I was really, really tempted to order some oranges too when I saw the recipe in LP, but I already have too many fingers in too many different pots as is. I am waiting patiently now for quince season, so that I can try out the other Kevin West recipe from that issue.
Looks lovely and fragrant. I can smell the aromas of the marmalade simmering on the stove…And I bet this would taste AMAZING on those English Muffins you encouraged us to make a few posts ago. YUM. Time to get back in to the kitchen. Thank you, again, for the inspiration.
I made my first Seville orange marmalade this year too. I entered it into The Dalemain marmalade awards in the UK which has a thousand or two entries. I got a bronze award and was delighted! I added some Campari & ginger to it. Yours looks like it would have done very well indeed. Such an addictive thing to make :))
I’m really interested by this recipe because I’ve never heard of Seville oranges and I have no idea there was an orange that was so bitter it was almost inedible. I’m sure it gives quite a unique flavor to the marmalade. I definitely want to give this recipe a shot. DOes anyone know if you can buy these oranges at your local grocery store.
your blog is fabulous. and orange marmalade always reminds me of my grandmother virgina… i’ve aways wanted to make my own for this one recipe i’ve seen before dubbed sunshine cake. thanks for the recipe and inspiration. is there any color happier than orange?
The marmalade is absolutely gorgeous! I am a big fan of (balanced) bitter flavors and shy away from preserves that are too sweet. Looks like this is right up my alley! So glad you mentioned Kevin and his blog- I will enjoy following his kitchen adventures too!
I am a resident of Florida but have never ventured into making orange marmalade. I am starting to get more adventurous with my recipes, growing my own veggies and the like, so maybe this is a good next step for me… although I may stick more to the sweet variety. Thanks!
I have two Seville orange trees that produce hundreds of oranges each year. If you pay for shipping you can have as many as you want for free. I’m always looking to give them away. Have made marmalade and its great.
If you process sealed jars (10 minutes for half-pints, 15 for pints) in a boiling-water bath, the shelf life for Seville marmalade can be way longer; the color darkens & the flavor gets richer over time. An English friend wants the jars that have been left at the back of the shelf for a few years — & has taken them home to her family in England, to their approval (that’s got to be the real test). Worth the extra few minutes it takes to do the boiling-water bath. And a shot of Scotch at the end, after it sets, is luscious too.
I just made this (a year late…whatever!). Mine isn’t nearly as pretty but still very good. It is more brown than orange. I wish it turned out as gorgeous as yours but I’m extremely happy with the amazing flavor. My oranges were very green to start, they got became more orange as I cooked but I never achieved that marvelous color. I’m a very visual person so the color is a disappointment. But that sweet bitter flavor is indeed special.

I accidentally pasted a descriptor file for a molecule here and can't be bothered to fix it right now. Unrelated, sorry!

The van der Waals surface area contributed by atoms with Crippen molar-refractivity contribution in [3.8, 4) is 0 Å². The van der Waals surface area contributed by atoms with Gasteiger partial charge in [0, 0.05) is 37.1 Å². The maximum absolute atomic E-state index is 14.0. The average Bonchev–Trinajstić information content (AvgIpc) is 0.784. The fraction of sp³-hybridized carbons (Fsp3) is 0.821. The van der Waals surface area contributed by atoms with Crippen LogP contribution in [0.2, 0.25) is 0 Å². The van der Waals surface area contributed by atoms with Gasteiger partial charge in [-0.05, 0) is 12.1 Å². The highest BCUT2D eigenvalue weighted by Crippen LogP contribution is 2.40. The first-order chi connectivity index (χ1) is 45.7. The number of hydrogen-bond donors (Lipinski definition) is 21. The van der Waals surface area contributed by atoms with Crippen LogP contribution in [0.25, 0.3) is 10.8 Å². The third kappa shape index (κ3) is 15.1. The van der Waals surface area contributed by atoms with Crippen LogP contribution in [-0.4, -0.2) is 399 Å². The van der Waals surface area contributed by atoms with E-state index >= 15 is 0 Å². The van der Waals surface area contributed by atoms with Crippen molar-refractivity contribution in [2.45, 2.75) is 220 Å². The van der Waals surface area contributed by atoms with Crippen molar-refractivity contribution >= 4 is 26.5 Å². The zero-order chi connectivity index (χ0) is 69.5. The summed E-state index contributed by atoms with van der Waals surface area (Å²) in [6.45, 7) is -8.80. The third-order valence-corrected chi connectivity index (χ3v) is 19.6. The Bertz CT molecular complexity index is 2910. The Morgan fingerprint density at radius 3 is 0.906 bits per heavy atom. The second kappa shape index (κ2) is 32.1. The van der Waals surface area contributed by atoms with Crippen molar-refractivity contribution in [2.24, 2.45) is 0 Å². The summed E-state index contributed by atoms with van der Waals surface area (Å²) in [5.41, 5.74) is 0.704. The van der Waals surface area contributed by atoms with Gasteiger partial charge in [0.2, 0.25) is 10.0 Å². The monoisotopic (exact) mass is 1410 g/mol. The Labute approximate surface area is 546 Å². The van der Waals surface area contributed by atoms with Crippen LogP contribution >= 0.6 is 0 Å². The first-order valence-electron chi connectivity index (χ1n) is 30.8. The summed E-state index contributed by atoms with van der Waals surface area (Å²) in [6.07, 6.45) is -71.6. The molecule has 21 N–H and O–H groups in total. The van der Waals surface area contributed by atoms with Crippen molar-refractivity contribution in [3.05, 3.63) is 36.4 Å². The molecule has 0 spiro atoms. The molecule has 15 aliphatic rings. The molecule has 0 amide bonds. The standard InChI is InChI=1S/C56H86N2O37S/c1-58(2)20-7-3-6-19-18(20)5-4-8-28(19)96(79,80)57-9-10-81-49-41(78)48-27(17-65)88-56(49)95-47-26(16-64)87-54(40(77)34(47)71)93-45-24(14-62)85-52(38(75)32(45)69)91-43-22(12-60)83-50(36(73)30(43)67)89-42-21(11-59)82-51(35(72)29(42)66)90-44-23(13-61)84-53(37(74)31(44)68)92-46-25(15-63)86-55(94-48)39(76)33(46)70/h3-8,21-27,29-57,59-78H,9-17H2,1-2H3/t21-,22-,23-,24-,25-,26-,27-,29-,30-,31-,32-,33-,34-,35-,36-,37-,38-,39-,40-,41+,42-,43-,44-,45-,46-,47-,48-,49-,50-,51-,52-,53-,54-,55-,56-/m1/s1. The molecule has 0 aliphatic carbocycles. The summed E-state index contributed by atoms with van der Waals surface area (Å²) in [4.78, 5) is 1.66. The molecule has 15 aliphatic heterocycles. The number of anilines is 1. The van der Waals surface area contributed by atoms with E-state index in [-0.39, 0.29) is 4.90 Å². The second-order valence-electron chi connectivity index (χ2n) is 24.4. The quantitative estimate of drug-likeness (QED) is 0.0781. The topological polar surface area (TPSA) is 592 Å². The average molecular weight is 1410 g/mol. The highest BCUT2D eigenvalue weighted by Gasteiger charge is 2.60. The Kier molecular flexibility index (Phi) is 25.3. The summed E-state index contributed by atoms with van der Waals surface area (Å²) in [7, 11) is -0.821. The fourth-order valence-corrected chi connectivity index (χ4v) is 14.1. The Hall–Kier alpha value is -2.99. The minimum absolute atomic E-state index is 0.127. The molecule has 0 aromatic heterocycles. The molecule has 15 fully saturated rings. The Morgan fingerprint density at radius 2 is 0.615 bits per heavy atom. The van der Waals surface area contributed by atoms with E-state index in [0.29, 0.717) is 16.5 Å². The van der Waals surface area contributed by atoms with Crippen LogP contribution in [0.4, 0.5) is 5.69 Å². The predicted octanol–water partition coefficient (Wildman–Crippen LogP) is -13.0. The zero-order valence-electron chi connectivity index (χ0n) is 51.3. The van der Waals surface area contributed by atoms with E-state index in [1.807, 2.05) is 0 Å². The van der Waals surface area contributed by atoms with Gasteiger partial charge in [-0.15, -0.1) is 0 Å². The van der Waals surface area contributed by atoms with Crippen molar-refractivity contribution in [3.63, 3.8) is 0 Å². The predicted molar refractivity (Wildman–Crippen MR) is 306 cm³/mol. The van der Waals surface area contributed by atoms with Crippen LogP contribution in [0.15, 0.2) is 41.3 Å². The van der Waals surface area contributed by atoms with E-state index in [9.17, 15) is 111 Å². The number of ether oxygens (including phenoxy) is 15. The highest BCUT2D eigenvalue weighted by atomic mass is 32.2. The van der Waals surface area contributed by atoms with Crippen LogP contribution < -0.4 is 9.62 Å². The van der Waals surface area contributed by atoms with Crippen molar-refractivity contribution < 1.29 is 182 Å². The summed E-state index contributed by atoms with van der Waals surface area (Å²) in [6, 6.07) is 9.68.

Does an open jar of this marmalade need to be refrigerated? I like it better at room temp but I can’t find any consistent answers to this question online. It seems like the sugar and the acid should make it relatively safe but I don’t have enough experience canning to feel confident.
Hi Willy- most people recommend refrigeration of any opened jars of preserves. I keep mine in the fridge and take some out the night before I might need it so it gets to room temperature- I agree that is best at that temp.
I was browsing google images and ran across the one of the Seville Oranges in a tray, and recognized it as our fruit! We’re so happy that we’re able to provide fruit that brings such pleasure and joy. The Orange Shop is one of the only places where you can obtain Seville Oranges during their season each year from November through March, shipped anywhere in the country. They’re out of season in the summer, but one secret is that if you’re making marmalade or pies, you can freeze the fruit whole and it will still be good when you’re ready to use it. By the way, in regards to the question about the pulp and juice, don’t let it go to waste! It makes the most awesome Sour Orange Pie — just search for the simple recipe, and you can whip one out while you’re waiting for the marmalade to cool. We think it’s way cool when we hear stories such as this one. Thanks! Pete Spyke
I have been making marmalade, both in England and here, for about 40 years. The key flavour changer is the sugar. It’s great with all white, but even better with 3/4 white and 1/4 of some sort of brown (light brown, dark brown, molasses,muscovado or whatever you fancy). Different types give different flavours n pick one you like. My view is that more than 1/4 brown is OTT, flavour-wise. Try adding ginger, coriander seeds n the options are endless. If you use a pressure cooker(15 b) and cut the oranges in half, takes 45 min to bring the skin to the right tenderness. That way, you can get a production line going, making the marmalade from the first batch while the next is in the pressure cooker. I have found marmalade over 10 years old – still excellent. No need to put it in the fridge – I have never seen mould on home-made marmalade.
This is Helga from Hamburg in Germany. For the third year in a row I have been making marmelade following your recipe (and then putting the marmelade into very hot jam jars with twist-off lids). Time for a feedback: DELICIOUS, BEAUTIFUL! EASY! Very popular with family and friends… We are lucky here in getting non-waxed Seville oranges from Spain in wholefood shops. SO: thank you very much for this recipe! And, of course, for your site.